Directive 2015/849 of the European parliament and of the council of 20 May 2015 (the “Fourth AML Directive”) was substantially implemented in Luxembourg by means of the law of 13 February 2018 which amends the law of 12 November 2004 on the fight against money laundering (the “AML Law”). Please note that the implementation of the register of beneficial owners for companies and trusts is still pending.

This brief overview introduces some of the main changes

1. The scope of application of the AML Law

Article 2 of the AML law applies to all professionals in Luxembourg and encompasses:

  • Banks
  • Professional of the Financial Sector
  • Pension funds;
  • Insurance companies;
  • Auditors;
  • Accountants;
  • Tax advisors;
  • Notaries;
  • Lawyers;
  • Trusts and fiduciaries;
  • Real estate agents;
  • Traders in goods making or receiving cash payments more than EUR 10,000. –
  • Providers of gambling services;
  • Court bailiffs in public auctions;

2. Key changes introduced

2.2 Beneficial Ownership

The definition of beneficial owner has been updated. It refers to the individual on whose behalf the transaction is carried or the individual that ultimately owns or controls the client having regards to all facts and circumstances and considering that a sufficient threshold of ownership in the shares or control of voting rights of the company is held.

Beneficial ownership for companies refers to Beneficial ownership for Trust and similar arrangements refers to
  • A shareholding more than 25% in the shares of a company, it being understood that the threshold is merely an indication of beneficial ownership; or
  • The senior managing official of the company after the exhaustion of all available means and absent any ground of suspicion, where no beneficial owner is identified or if there would be some doubts that the identified persons would be the beneficial owners.
  • The settlor;
  • The trustee;
  • The protector, if any;
  • The beneficiaries or absent any designated beneficiaries the class of beneficiaries in the main interest of which the trust operates or is being set up; and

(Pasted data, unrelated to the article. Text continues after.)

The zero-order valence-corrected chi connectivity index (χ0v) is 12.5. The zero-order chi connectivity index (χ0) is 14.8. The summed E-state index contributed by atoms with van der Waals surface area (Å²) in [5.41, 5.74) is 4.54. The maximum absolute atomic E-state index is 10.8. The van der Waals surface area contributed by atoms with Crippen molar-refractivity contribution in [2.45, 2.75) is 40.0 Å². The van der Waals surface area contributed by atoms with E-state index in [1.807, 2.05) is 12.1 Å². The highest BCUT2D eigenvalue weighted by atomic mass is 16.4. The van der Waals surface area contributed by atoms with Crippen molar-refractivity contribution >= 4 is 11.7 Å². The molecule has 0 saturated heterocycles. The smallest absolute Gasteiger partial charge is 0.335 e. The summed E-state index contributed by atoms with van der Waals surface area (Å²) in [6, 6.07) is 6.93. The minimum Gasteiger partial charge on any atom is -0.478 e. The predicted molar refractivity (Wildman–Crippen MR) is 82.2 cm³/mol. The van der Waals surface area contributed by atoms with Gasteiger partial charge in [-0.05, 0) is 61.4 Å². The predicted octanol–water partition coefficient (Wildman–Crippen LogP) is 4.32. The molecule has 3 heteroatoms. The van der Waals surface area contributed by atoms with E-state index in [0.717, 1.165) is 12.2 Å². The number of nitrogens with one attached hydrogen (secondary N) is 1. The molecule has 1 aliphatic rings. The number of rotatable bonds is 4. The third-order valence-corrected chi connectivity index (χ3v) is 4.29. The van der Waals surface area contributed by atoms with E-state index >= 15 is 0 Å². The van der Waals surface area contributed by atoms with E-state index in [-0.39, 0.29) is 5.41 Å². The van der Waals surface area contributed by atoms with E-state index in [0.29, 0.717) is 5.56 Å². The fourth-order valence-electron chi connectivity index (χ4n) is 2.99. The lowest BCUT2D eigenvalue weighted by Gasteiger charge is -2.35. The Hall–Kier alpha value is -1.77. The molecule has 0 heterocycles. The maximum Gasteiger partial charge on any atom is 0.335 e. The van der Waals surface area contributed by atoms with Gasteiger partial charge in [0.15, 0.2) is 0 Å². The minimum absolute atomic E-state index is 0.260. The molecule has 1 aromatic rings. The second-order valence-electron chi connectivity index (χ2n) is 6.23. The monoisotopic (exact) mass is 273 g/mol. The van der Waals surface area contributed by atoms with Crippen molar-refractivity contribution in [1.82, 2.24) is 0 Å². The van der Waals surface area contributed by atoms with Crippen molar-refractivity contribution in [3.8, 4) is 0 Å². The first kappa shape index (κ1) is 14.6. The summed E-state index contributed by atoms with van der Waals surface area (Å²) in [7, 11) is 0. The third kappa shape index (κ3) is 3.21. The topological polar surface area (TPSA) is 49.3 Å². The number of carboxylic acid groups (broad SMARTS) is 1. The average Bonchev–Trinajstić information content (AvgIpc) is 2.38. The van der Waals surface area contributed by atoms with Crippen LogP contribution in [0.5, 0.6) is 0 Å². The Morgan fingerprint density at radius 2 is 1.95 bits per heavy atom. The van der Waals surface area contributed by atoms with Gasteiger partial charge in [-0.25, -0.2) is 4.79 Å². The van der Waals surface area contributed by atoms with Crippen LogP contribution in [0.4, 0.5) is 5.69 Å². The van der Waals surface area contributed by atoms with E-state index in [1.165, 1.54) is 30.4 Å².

• Any other individual exerting ultimate effective control on the trust through direct or indirect ownership or otherwise.

 

2.3 Extension of the definition of a Political Exposed Person (“PEP”)

A PEP now includes directors and members of the board of an international organization in addition to the brother and sisters as family members of a PEP.

The distinction between domestic and foreign PEP has also been removed in the application of enhanced due diligence measures with respect to transactions and business relationship involving PEPs.

2.4 Risk assessment and implementation of internal controls

The professionals should perform a risk assessment of their clients having regard to certain risk factors such as the activity of their clients, the countries or geographic areas, the products, services, transactions or delivery channels. The professional assessment must be documented and be readily available for the competent authorities in order to demonstrate that measures commensurate to the risk factors are taken. The AML Law provides a non-exhaustive risk factor list to consider.

The professionals under the scope of the AML law must implement policies and procedures in order to monitor and manage the risk factors. They must implement group wide policies and allow their employees to report internally any breaches through an independent anonymous manner.

2.5 Sanctions

The administrative sanctions can range from a simple warning to the public disclosure of the name of individual or company that has breached the AML law, the withdrawal of the professional authorization or the imposition of a temporary ban on the exercise of the professional activity for less than five years or the prohibition to serve in a managerial capacity for any professionals listed under article 2-1 of the AML Law.

Administrative sanctions and fines may be imposed by authorities for a maximum of EUR 5,000,000.- or 10 % of the total annual turnover based on the latest published accounts for banks and financial institutions. Individuals may also be subject to a maximum fine of EUR 5,000,000.

The criminal sanctions have also increased with fines ranging from EUR 12,500.- to EUR 5,000,000.-.

 

Me Sonia Bellamine